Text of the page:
Phillips, Ross Lead Studly Unit
Sometimes the best stories are not the most obvious, or the most glamorous.
In camp this month, the Giants will be showing the NFL community how they back-filled the reduction of Plaxico Burress, Amani Toomer, Derrick Ward, and Steve Spagnoulo. Those have been the bones of contention from every blogger, reporter, and fan who breathes Giant blue.
What you may not be hearing enough about is the young, athletic, hard-hitting, playmaking secondary that GM Jerry Reese and his staff have assembled.
Well, let me be the one to enlighten you.
The Giants have chosen a defensive back with their top selection three of the past five seasons. Those players are CB Corey Webster (2005 from LSU), CB Aaron Ross (2007 from Texas), and S Kenny Phillips (2008 from Miami).
Those three players, along with 2007 seventh-round selection, S Michael Johnson of Arizona, combine to form the Giants' starting secondary.
Phillips and Ross are the crown jewels, and are coming into their own very quickly. Johnson and Webster made major contributions during the Giants' 2007 Super Bowl championship run. It was Webster, by the way, who caught Brett Favre's last pass as a Packer, when he intercepted Favre in overtime of the NFC Championship Game.
Phillips arrived at Giants' camp last year very green, kind of thin but full of promise. He showed his knack for seeking out the ball and immediately raised eyebrows with his ability.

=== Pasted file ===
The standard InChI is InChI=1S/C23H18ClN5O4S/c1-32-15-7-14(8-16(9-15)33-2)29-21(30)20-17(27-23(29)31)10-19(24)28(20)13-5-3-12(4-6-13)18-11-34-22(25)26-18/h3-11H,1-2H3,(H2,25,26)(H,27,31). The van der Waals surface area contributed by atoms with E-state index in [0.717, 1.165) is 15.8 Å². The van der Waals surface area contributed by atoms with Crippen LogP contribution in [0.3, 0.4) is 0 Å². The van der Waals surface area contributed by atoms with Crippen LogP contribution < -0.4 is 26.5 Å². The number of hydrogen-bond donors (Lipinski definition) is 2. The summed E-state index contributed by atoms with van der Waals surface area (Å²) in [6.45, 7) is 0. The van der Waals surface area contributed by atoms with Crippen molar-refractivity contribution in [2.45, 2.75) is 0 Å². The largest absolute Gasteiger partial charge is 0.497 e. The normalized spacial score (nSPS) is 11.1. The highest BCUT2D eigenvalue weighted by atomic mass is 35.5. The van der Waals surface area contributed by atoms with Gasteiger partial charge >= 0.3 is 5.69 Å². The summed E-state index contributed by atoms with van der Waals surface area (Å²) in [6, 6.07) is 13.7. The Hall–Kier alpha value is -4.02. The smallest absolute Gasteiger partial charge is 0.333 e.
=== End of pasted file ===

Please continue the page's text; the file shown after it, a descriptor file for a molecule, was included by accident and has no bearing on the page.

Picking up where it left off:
He had been compared to another Miami safety, the late Sean Taylor, and the Giants felt he could blossom into the player Taylor had become with Washington before his untimely death in 2007.
By November, Phillips became entrenched as a starter at safety, a position he most likely will not relinquish for many years.
This season, Phillips comes to camp as a starter. He's a little thicker, having packed on some muscle, and he's much more the wiser. Receivers will be in for a surprise when they are met by the 6'2", 210-pound, second-year star.
The third-year man out of Arizona has not missed a game since joining the team in 2007. At 6'2" and 207 pounds, he is almost a carbon copy of Phillips in the secondary. He has excellent cover skills and can make plays in the box, including sacking the quarterback.
Johnson was a real find for the Giants. He made an immediate impact as a rookie and has been improving steadily over time. Johnson enjoyed a baptism by fire, having played in five postseason games already in his young career.
When it comes to athletes, there are as few as talented as Aaron Ross. The former Longhorn has also benefited from playing in five postseason contests.
Ross has also steadily improved and has shown good field sense with a nose for the ball. His track-and-field background makes him a potentially great vertical cover corner. I don't use the term "shutdown" corner, by the way. There have only been a few of those in my lifetime.
The LSU star took a bit longer to mature, but he's arrived now and has taken his rightful place in the Giants' defensive backfield. Webster has become a "sticky" corner, showing ability to run stride-for-stride with some of the league's best wideouts.
Webster benefited from his time sitting behind the likes of veterans Sam Madison, R.W. McQuarters, and Will Allen. He's the veteran, now.
At safety, the Giants have only two others in camp. They signed the Texans' C.C. Brown, a four-year starter in Houston, and Sha'reff Rashad, a rookie out of Central Florida.
It is at CB where they are exhibiting the most talent and depth. Kevin Dockery and Terrell Thomas return as the primary backups. The rest of the group includes four rookies: DeAndre Wright, Stoney Woodson, Bruce Johnson, and Vince Anderson.
Anderson and Travonti Johnson are both 6'2" and may end up as backup safeties or on special teams.
John Fennelly is the founder / publisher of blogNYG.com - the fastest-growing fan-based blog in New York sports
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